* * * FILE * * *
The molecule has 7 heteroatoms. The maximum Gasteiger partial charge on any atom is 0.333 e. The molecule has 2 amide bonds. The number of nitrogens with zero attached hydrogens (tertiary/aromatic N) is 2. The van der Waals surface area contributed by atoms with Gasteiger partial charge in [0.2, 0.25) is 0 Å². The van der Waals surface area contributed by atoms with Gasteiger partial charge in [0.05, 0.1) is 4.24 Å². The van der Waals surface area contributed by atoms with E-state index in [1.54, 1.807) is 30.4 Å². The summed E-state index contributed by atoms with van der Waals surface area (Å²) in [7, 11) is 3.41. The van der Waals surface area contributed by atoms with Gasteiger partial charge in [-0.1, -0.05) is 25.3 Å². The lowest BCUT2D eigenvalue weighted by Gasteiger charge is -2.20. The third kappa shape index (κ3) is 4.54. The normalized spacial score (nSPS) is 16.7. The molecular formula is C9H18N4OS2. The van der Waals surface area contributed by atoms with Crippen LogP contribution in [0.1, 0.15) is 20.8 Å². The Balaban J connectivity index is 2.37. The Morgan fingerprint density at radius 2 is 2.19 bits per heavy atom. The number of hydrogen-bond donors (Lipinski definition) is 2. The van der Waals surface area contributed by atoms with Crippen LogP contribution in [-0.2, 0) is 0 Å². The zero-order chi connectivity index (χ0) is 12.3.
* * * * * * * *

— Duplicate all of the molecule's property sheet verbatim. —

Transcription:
The molecule has 7 heteroatoms. The maximum Gasteiger partial charge on any atom is 0.333 e. The molecule has 2 amide bonds. The number of nitrogens with zero attached hydrogens (tertiary/aromatic N) is 2. The van der Waals surface area contributed by atoms with Gasteiger partial charge in [0.2, 0.25) is 0 Å². The van der Waals surface area contributed by atoms with Gasteiger partial charge in [0.05, 0.1) is 4.24 Å². The van der Waals surface area contributed by atoms with E-state index in [1.54, 1.807) is 30.4 Å². The summed E-state index contributed by atoms with van der Waals surface area (Å²) in [7, 11) is 3.41. The van der Waals surface area contributed by atoms with Gasteiger partial charge in [-0.1, -0.05) is 25.3 Å². The lowest BCUT2D eigenvalue weighted by Gasteiger charge is -2.20. The third kappa shape index (κ3) is 4.54. The normalized spacial score (nSPS) is 16.7. The molecular formula is C9H18N4OS2. The van der Waals surface area contributed by atoms with Crippen LogP contribution in [0.1, 0.15) is 20.8 Å². The Balaban J connectivity index is 2.37. The Morgan fingerprint density at radius 2 is 2.19 bits per heavy atom. The number of hydrogen-bond donors (Lipinski definition) is 2. The van der Waals surface area contributed by atoms with Crippen LogP contribution in [-0.2, 0) is 0 Å². The zero-order chi connectivity index (χ0) is 12.3.